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Sussex Countian
  • Millsboro boy becomes first black Eagle Scout in his troop

  • When Darien Jones became an Eagle Scout earlier this month, he not only achieved the highest ranking available in Boy Scouts, but also blazed the trail for other African-American children in his community who may be interested in joining the organization.
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  • When Darien Jones became an Eagle Scout earlier this month, he not only achieved the highest ranking available in Boy Scouts, but also blazed the trail for other African-American children in his community who may be interested in joining the organization.
    Throughout its 83-year history, Millsboro Troop 89 has never seen one of its black scouts achieve the organization's highest rank – until now.
    Jones said knowing he would become the first African-American in his troop to hold the ranking was a major motivator. However, setting race aside, he's mostly just proud of his accomplishment.
    "Just making the rank of Eagle Scout was the most important thing for me," he said. "It didn't matter if I was the first African-American or not. I made it, and that's what special to me."
    Jones' father, Lanier Bright, shares that sentiment.
    "We were just glad that he made it," Bright said. "Being the first African-American was a bonus, but just making it was sweet. It shows dedication and commitment."
    Jones, an 18-year-old soon-to-be graduate of Sussex Technical High School, held a court of honor to celebrate his accomplishment on April 13 at Grace United Methodist Church in Georgetown.
    For his service project, which must be completed by all scouts who achieve the ranking of Eagle, Jones acquired, painted, and placed about a dozen quarter-mile markers on the 3.1-mile cross country course at his high school. The project was funded entirely by the school.
    Jones first joined Cub Scouts when he was 8 years old and became a Boy Scout at the age of 11. He said throughout that time, he doesn't recall there being any other African-American children in his troop.
    "I don't know why more African-Americans aren't interested in [Boy Scouts]," he said. "For me, it offered a lot of opportunities that I would not have had unless I was a scout."
    These opportunities include summer camp and other camping trips, white water rafting, hiking, and trips to places like Gettysburg, Pa.
    Jones' mother, Catina Bright, said Boy Scouts was "just Darien's interest. It was something he wanted to do, so we pursued that."
    She added that Jones' accomplishment is "honorable" and lets other black children know that they too can become Eagle Scouts.
    "Sometimes people look at certain activities as white activities or black activities," Catina Bright said. "But [Boys Scouts] is open to everyone who is willing to participate."
    Darwin Hall, the family coordinator for Troop 89, said he's hoping Jones' achievement will not only attract African-American and Hispanic children, but also their parents.
    "Unfortunately, we don't have any African-American or Hispanic leaders," Hall said. "Until we get more, it will be difficult to keep these young men in scouts. The kids look up to the adults."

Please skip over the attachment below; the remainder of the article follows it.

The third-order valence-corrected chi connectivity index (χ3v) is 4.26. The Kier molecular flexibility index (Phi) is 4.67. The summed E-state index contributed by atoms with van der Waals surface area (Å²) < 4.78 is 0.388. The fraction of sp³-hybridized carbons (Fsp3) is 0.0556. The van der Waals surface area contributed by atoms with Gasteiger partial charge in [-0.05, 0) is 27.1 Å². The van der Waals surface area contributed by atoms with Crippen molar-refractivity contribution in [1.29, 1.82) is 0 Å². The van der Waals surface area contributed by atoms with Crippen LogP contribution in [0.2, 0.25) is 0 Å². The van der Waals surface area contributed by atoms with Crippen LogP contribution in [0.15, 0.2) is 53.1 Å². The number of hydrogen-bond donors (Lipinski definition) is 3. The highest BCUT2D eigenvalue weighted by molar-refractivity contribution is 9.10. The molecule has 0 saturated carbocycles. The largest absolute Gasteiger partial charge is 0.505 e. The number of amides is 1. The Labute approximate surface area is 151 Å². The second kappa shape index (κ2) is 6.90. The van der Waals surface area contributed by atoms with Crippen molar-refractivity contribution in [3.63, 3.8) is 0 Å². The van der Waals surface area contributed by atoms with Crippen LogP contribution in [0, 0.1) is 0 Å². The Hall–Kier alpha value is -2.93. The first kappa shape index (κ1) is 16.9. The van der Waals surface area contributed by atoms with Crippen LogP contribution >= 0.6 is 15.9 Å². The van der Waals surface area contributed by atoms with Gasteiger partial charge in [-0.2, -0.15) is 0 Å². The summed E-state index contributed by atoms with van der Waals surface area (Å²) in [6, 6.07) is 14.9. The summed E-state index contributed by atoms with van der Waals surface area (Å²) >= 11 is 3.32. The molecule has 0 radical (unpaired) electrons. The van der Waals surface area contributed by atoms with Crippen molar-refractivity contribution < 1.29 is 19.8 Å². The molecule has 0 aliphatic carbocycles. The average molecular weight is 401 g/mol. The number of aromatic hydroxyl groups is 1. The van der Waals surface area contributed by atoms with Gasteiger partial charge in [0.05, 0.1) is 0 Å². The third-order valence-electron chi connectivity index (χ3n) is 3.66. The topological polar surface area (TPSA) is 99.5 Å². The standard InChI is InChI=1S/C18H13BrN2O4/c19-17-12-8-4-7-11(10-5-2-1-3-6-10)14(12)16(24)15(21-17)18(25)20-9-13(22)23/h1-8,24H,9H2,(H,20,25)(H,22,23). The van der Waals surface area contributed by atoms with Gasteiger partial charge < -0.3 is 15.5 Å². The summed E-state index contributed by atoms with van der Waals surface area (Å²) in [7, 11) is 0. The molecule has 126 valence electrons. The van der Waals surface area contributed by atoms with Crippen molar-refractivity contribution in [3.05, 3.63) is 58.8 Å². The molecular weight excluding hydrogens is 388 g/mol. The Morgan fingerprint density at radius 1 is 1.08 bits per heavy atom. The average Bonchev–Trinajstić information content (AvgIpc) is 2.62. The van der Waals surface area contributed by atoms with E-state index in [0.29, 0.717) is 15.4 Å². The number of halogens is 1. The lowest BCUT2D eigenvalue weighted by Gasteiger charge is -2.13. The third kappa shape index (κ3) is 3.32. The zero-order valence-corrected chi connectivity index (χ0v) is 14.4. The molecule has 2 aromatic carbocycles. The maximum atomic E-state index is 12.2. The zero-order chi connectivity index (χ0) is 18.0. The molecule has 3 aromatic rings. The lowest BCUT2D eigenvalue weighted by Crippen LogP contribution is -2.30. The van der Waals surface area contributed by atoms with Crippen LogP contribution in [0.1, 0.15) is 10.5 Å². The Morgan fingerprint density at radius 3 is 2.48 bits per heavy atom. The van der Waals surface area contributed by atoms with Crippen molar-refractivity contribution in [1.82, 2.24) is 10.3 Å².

Page 2 of 2 - Jason Pierce, scout executive and CEO of the Del-Mar-Va Council of the BSA, said it's the organization's goal to serve every youth in every community.
    "We have a dedicated staff and volunteer base that are focused on serving every youth of Scouting age regardless of their cultural or socio-economic status," Pierce said. "While I cannot personally say why each family chooses not to participate in Scouting, I can speak to what we are doing to ensure they have the opportunity."
    Among the Del-Mar-Va Council's efforts, Pierce said, is the Scouting advancement program that teaches the importance of diversity in advancement opportunities such as the American Cultures, American Heritage and Citizenship in the Community merit badges.
    A dearth of African-Americans in the Boy Scouts exists nationlly. According to the Boy Scouts of America National Council, 57,976 children achieved the ranking of Eagle Scout in 2012. Of those, only 886 identified their ethnicity as being African-American.
    There could, however, be more, as roughly 40 percent of those 57,976 children chose not to provide their ethnicity.
    Renee Fairrer, a spokesperson for the BSA, said Jones joins a "very exclusive brotherhood of young men" and a group of "African-American Eagles that have made their mark on the nation and the world."
    These Eagles include Guion "Guy" Bluford Jr., who was a U.S. astronaut and the first African American in space; Albert Belle, a former American Major League Baseball outfielder for the Cleveland Indians, Chicago White Sox and Baltimore Orioles; and Togo West Jr., the former U.S. secretary of Veteran Affairs.
    In addition to Boy Scouts, Jones runs track and cross country at STHS. He plays the b-flat clarinet in the marching, concert, and pep bands, and plays the keyboard in the youth and adult choirs at his church, the Restoration Worship Center in Georgetown. He also works at Wawa in Millsboro.
    Jones will attend Morehouse College in Atlanta, Ga. in the fall. He hopes to serve in the military after college and eventually become a general practitioner.

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